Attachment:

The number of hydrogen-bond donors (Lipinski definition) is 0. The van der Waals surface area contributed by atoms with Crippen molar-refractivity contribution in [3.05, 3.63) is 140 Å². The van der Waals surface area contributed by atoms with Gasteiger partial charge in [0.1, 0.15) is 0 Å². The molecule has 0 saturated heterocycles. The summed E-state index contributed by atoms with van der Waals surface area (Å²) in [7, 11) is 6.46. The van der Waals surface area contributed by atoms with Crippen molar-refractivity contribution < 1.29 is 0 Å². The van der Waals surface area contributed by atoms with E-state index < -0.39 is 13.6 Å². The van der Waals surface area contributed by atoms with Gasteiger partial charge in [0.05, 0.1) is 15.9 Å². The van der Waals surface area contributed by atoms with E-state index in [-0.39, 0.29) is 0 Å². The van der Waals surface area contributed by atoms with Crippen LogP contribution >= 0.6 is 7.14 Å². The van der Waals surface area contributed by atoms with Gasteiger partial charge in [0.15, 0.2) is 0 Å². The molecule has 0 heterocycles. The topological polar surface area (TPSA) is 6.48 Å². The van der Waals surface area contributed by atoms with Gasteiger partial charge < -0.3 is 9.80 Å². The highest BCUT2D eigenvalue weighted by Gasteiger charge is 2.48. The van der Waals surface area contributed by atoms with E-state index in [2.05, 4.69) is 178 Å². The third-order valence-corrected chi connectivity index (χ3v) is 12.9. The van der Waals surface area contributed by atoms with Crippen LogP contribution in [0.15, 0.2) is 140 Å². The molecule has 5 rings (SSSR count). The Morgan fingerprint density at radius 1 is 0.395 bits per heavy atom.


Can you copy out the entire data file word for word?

The number of hydrogen-bond donors (Lipinski definition) is 0. The van der Waals surface area contributed by atoms with Crippen molar-refractivity contribution in [3.05, 3.63) is 140 Å². The van der Waals surface area contributed by atoms with Gasteiger partial charge in [0.1, 0.15) is 0 Å². The molecule has 0 saturated heterocycles. The summed E-state index contributed by atoms with van der Waals surface area (Å²) in [7, 11) is 6.46. The van der Waals surface area contributed by atoms with Crippen molar-refractivity contribution < 1.29 is 0 Å². The van der Waals surface area contributed by atoms with E-state index < -0.39 is 13.6 Å². The van der Waals surface area contributed by atoms with Gasteiger partial charge in [0.05, 0.1) is 15.9 Å². The van der Waals surface area contributed by atoms with E-state index in [-0.39, 0.29) is 0 Å². The van der Waals surface area contributed by atoms with Crippen LogP contribution >= 0.6 is 7.14 Å². The van der Waals surface area contributed by atoms with Gasteiger partial charge in [0.15, 0.2) is 0 Å². The molecule has 0 heterocycles. The topological polar surface area (TPSA) is 6.48 Å². The van der Waals surface area contributed by atoms with Gasteiger partial charge < -0.3 is 9.80 Å². The highest BCUT2D eigenvalue weighted by Gasteiger charge is 2.48. The van der Waals surface area contributed by atoms with E-state index in [2.05, 4.69) is 178 Å². The third-order valence-corrected chi connectivity index (χ3v) is 12.9. The van der Waals surface area contributed by atoms with Crippen LogP contribution in [0.15, 0.2) is 140 Å². The molecule has 5 rings (SSSR count). The Morgan fingerprint density at radius 1 is 0.395 bits per heavy atom.